Industry secretary says DIPP has prepared the draft guidelines on direct selling and circulated it to state govts and the Department of Consumer Affairs
New Delhi : E-commerce market is likely to grow ten-fold in next five years to reach USD 100 billion on the back of increasing penetration of Internet, smartphones and spread of digital network in rural areas, Department of Industrial Policy and Promotion Secretary Amitabh Kant said.
He said the DIPP has prepared draft guidelines on direct selling and circulated it to state governments and the Department of Consumer Affairs. “The purpose of having draft guidelines (for direct selling) in place is to avoid the delay involved in drafting a separate legislation with the logjam in Parliament,” Kant said addressing a conference here.
The Department of Consumer Affairs is likely to release the draft guidelines shortly, Kant said.
According to a report titled ‘Direct selling; Mapping the industry across Indian states’, the country’s e-commerce sector, which is around USD 10 billion (Rs 65,000 crore) at present, can even touch USD 250 billion in next ten years as digital network would spread in the rural areas.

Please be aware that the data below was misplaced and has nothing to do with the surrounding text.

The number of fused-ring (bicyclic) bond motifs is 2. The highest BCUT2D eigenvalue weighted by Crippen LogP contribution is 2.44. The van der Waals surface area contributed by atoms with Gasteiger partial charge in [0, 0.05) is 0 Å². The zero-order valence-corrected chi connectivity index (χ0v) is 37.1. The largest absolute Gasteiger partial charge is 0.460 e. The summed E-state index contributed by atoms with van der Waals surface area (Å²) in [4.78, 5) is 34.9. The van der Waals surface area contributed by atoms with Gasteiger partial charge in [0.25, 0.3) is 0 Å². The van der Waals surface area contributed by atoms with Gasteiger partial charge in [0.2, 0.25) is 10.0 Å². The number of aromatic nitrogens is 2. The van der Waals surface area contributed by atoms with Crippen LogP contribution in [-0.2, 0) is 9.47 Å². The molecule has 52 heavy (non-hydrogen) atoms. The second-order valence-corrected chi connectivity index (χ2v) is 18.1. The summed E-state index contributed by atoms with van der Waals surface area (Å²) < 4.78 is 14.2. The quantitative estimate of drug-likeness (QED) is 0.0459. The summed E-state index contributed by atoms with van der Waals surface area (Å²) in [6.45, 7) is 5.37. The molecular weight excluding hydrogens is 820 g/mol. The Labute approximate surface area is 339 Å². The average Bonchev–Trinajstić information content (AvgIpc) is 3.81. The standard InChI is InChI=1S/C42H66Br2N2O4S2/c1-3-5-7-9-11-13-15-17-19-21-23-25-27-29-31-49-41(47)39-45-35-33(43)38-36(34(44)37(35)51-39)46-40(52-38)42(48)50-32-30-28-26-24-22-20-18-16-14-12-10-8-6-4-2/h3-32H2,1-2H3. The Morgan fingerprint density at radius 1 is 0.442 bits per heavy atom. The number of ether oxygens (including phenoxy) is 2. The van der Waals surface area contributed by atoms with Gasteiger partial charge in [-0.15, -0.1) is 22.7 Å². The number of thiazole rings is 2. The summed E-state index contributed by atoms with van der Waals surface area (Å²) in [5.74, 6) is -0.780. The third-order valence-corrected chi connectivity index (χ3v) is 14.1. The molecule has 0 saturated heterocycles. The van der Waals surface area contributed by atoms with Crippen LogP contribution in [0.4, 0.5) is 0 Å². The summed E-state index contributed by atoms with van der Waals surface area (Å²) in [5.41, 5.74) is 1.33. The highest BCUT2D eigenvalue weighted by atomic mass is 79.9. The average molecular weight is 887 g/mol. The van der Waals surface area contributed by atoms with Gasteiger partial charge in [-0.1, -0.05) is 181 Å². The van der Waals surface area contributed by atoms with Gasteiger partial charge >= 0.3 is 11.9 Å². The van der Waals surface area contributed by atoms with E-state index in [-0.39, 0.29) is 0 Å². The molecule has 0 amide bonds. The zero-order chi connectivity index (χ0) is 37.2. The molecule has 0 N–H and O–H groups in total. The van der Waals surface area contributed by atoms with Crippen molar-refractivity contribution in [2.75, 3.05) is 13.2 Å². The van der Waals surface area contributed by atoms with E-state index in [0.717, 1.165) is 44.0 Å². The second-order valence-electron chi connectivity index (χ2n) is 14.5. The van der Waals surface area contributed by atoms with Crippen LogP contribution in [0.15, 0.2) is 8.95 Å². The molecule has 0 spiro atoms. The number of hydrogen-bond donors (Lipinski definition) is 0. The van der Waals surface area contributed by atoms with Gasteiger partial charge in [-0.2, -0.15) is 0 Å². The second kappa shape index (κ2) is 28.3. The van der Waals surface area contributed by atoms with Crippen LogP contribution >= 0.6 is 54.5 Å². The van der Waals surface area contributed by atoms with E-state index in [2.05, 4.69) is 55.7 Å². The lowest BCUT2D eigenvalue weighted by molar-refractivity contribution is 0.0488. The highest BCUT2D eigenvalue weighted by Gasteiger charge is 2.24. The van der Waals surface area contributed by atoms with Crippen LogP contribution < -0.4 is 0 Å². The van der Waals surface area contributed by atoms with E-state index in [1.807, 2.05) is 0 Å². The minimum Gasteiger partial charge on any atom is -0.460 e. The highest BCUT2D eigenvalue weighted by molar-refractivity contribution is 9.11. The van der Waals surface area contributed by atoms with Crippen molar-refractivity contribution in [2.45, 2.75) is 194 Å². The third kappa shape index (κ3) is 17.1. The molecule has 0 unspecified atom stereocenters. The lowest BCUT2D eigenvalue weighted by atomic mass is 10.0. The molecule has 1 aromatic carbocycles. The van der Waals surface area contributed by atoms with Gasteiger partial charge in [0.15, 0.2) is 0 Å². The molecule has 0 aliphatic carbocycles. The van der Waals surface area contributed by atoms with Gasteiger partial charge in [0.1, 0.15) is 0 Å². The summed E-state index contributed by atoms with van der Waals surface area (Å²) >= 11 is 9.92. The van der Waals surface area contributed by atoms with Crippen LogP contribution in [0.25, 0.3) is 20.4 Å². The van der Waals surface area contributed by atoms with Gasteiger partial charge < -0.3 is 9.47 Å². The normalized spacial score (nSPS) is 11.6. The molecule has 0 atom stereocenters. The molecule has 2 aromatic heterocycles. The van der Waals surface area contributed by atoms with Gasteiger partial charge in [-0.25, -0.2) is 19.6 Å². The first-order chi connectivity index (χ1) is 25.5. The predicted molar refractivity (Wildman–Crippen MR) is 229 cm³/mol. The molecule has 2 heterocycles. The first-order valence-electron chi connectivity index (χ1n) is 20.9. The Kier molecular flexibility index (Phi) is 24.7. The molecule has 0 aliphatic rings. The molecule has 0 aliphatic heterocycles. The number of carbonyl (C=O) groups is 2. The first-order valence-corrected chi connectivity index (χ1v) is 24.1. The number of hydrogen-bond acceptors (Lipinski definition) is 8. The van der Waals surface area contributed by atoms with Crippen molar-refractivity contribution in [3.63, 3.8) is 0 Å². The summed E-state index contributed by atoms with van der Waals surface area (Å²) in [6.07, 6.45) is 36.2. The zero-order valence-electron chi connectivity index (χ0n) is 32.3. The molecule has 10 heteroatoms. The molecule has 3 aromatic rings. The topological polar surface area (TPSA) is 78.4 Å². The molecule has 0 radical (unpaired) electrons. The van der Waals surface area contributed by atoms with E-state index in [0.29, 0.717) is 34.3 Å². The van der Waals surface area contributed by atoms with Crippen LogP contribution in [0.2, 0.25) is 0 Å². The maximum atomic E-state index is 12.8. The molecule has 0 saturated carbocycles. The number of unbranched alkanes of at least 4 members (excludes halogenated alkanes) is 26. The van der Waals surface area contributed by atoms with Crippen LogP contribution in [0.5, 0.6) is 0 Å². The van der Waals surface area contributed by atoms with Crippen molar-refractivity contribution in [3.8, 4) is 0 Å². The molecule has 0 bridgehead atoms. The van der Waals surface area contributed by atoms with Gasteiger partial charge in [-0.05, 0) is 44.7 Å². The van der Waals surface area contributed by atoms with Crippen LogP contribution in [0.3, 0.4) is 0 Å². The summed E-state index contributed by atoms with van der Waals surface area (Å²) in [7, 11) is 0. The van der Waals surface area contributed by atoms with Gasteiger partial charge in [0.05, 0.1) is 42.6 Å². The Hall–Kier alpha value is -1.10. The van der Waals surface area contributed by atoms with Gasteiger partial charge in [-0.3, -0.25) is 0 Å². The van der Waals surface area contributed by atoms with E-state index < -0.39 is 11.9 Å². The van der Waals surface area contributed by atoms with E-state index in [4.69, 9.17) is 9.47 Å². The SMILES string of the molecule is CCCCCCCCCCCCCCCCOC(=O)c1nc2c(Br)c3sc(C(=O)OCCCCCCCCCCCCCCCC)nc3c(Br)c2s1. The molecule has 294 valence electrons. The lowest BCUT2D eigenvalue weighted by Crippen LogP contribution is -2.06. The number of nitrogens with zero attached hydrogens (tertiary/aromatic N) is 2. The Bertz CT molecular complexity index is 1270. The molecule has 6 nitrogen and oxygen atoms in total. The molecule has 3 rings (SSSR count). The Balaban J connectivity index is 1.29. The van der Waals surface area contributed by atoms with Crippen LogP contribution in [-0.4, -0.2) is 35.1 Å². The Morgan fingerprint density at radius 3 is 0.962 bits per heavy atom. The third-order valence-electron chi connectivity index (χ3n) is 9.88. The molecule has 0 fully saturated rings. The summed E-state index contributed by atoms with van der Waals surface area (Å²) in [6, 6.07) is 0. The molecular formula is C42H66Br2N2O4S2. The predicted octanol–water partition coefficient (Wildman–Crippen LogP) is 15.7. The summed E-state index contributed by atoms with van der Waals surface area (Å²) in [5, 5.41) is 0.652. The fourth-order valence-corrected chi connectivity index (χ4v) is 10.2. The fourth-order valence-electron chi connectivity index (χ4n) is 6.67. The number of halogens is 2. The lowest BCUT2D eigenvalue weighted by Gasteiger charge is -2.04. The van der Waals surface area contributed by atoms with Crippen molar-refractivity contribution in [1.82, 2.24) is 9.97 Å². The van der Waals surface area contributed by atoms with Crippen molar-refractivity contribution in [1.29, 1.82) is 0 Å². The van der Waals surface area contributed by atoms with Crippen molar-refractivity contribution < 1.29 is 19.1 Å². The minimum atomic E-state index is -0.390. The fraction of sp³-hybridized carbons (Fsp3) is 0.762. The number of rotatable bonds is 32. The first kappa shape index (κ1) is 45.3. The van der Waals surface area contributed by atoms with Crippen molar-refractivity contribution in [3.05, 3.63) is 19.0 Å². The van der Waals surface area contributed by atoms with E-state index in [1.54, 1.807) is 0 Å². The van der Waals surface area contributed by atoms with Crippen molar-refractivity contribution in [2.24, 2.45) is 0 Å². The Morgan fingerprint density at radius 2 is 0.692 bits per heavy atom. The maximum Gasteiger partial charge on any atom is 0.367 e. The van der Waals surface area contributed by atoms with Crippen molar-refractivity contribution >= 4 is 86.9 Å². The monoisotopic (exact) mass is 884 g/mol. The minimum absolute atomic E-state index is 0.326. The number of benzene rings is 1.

“By end of the decade, by 2020, e-commerce would be USD 100 billion industry… Presently China has a USD 450 billion e-commerce (market) and India is just USD 10 billion. “India in next 10 years, in my mind 10 years, would be close to USD 250 billion of e-commerce,” DIPP Secretary Amitabh Kant said while releasing the report on direct selling by industry body FICCI and consultancy firm KPMG.
According to him, e-commerce market would be driven by the local languages and broadband Internet penetration into rural India. By 2017, India will have 350 million smartphones and it will create demand, the report said.
Meanwhile, e-retailing and various other formats of retail such as direct selling could co-exist and grow as there are several models growing in retail across the world. “By 2017, we would have 500 million Indians connected to Internet and it would create huge consumer opportunity,” Kant said.
The state governments should follow the drafted guidelines on direct selling to bring clarity in the sector, Kant added. According to the report, direct selling in India has grown at a CAGR of 16 per cent over the past five years and is presently at Rs 75 billion. Direct selling is the marketing and selling of products directly to consumers away from fixed retail locations.
However, “the market grew at a lower rate of 4 per cent in 2013-14 due to slowdown in the industry”, the report said. It added that there are several factors such as fly-by-night ponzi and pyramid schemes that are often confused with direct selling. Lack of a clear definition of the industry and centralised regulations are hampering the growth of the sector.
Kant said the government’s decision to allow foreign direct investment in e-commerce and the retail space was inevitable.
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